Steel contractor also said it has little exposure to ‘troubled contractors’


Billington has reported a hike in turnover and profit as it told investors an expected sale of British Steel and a limited exposure to problem builders meant it was on a sure footing for the future.

The structural steel specialist turned over £47m in the six months to 30 June 2019, up 20% on the same period in 2018.

Pre-tax profit for the period was £2.7m, up by 38% from £1.9m the first six months of 2018.

Billington’s first-half margin increased to 5.7%, up 0.8%, although it is still down on the group’s full-year margin of 6.3% for 2018.

“We hope to be able to get somewhat closer to the margin level achieved 2018 – there will be some progression from that 5.7% onwards, we will see where we can get to for the full year,” said Trevor Taylor, Billington’s finance director.

Mark Smith, chief executive of Billington, noted that there is a “mixed environment” for tier one builders, but said the group has “limited exposure to the more troubled larger contractors”.

In April, the firm told Building it also avoided poor payers, adding that it tended to work with firms such as Wates, Sir Robert McAlpine and ISG.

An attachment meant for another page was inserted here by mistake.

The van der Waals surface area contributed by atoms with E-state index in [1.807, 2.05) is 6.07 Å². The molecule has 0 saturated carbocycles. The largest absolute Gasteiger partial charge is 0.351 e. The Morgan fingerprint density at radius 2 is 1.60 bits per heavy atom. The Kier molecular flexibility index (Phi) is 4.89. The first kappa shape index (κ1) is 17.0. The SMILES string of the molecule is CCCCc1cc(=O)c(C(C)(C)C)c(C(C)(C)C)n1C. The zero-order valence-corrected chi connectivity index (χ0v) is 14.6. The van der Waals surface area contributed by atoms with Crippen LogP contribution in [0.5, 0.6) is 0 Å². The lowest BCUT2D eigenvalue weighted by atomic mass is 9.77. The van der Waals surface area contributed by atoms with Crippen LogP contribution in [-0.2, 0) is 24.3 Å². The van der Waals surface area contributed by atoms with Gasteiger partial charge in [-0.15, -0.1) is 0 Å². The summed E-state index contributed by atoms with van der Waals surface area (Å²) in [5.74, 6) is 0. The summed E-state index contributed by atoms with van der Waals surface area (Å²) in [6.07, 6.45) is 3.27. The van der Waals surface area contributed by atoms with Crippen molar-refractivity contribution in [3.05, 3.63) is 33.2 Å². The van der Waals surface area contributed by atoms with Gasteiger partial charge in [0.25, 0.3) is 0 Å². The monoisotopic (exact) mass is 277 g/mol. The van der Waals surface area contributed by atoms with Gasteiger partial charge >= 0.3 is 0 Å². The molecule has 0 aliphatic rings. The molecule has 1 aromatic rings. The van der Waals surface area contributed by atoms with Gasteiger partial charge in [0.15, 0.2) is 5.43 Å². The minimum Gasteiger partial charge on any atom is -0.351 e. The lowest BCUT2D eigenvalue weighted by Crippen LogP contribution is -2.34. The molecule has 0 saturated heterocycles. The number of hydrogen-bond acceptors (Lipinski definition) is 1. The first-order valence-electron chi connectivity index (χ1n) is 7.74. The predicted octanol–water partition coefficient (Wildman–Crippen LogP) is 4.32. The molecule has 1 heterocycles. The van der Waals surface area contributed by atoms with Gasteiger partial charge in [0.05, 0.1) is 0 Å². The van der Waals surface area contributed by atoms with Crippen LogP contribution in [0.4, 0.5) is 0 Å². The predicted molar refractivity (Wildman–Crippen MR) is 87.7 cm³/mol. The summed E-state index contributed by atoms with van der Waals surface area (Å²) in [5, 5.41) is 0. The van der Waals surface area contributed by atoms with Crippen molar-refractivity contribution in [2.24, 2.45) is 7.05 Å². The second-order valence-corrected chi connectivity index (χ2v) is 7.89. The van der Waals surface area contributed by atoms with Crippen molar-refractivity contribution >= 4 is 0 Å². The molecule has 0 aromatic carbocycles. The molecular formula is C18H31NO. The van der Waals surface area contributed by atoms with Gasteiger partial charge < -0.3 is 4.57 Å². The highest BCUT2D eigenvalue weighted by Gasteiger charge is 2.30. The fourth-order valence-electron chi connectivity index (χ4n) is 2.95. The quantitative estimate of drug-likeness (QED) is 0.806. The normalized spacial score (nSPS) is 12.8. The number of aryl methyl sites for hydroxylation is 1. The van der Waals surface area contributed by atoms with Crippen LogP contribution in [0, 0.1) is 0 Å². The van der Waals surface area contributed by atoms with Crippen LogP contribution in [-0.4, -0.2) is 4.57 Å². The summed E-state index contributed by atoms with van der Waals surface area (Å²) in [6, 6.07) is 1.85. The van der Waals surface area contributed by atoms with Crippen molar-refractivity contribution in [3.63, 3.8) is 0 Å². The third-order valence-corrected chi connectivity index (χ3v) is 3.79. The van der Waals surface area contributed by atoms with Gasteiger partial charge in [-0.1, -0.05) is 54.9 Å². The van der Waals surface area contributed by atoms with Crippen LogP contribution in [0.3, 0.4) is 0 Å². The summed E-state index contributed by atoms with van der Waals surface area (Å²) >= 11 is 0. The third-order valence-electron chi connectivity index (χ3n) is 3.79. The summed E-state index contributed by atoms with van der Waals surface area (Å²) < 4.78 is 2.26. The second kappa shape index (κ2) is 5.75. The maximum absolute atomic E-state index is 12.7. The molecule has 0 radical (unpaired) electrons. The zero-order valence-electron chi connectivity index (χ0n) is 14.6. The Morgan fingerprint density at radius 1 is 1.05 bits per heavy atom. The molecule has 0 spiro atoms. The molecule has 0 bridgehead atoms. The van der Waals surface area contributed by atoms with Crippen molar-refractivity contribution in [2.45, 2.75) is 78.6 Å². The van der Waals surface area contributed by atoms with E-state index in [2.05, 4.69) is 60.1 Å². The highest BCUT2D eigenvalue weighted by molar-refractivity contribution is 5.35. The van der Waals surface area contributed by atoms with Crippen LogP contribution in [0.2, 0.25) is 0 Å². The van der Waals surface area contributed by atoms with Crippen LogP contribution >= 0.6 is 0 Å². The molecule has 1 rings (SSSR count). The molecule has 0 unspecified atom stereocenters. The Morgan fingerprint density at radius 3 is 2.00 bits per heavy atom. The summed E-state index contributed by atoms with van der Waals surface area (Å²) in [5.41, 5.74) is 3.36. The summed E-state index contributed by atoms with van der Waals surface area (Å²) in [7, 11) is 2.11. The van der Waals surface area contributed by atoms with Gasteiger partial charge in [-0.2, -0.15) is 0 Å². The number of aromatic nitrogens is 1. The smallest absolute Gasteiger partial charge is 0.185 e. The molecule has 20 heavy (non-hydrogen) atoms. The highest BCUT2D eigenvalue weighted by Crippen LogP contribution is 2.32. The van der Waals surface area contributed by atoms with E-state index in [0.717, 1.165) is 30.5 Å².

The group also said it had won two contracts with a combined value of £30m in June, meaning production can remain at a similar level.

And it said it expected steel prices to stabilise if the UK’s largest steel mill, British Steel, is revived by a new owner.

A sale of British Steel is expected to take place next month, with Turkish investment firm Ataer Holdings the favourite to buy it out of compulsory liquidation.

In 2018 Billington used 35,000 tonnes of steelwork, of which around 20,000 tonnes was brought from British Steel.

But while the steel mill has continued to trade under the direction of the Official Receiver, Billington has bought more steel from Arcelor Mittal in 2019.

Smith said British Steel’s entry into administration “effected [his] heart rate more than it effected the business”.

“At the beginning we feared British Steel would not be sold, [and] then obviously the supply of steel into the UK would change,” he added.

“You would be forgiven for thinking the dominant player exporting into UK – Arcelor Mittal – would have the whip hand, however certain other European and world manufacturers would soon supply into the UK.”

But Smith added that the expected sale of British Land, combined with falling global iron prices, meant he now thought steel prices would be more settled.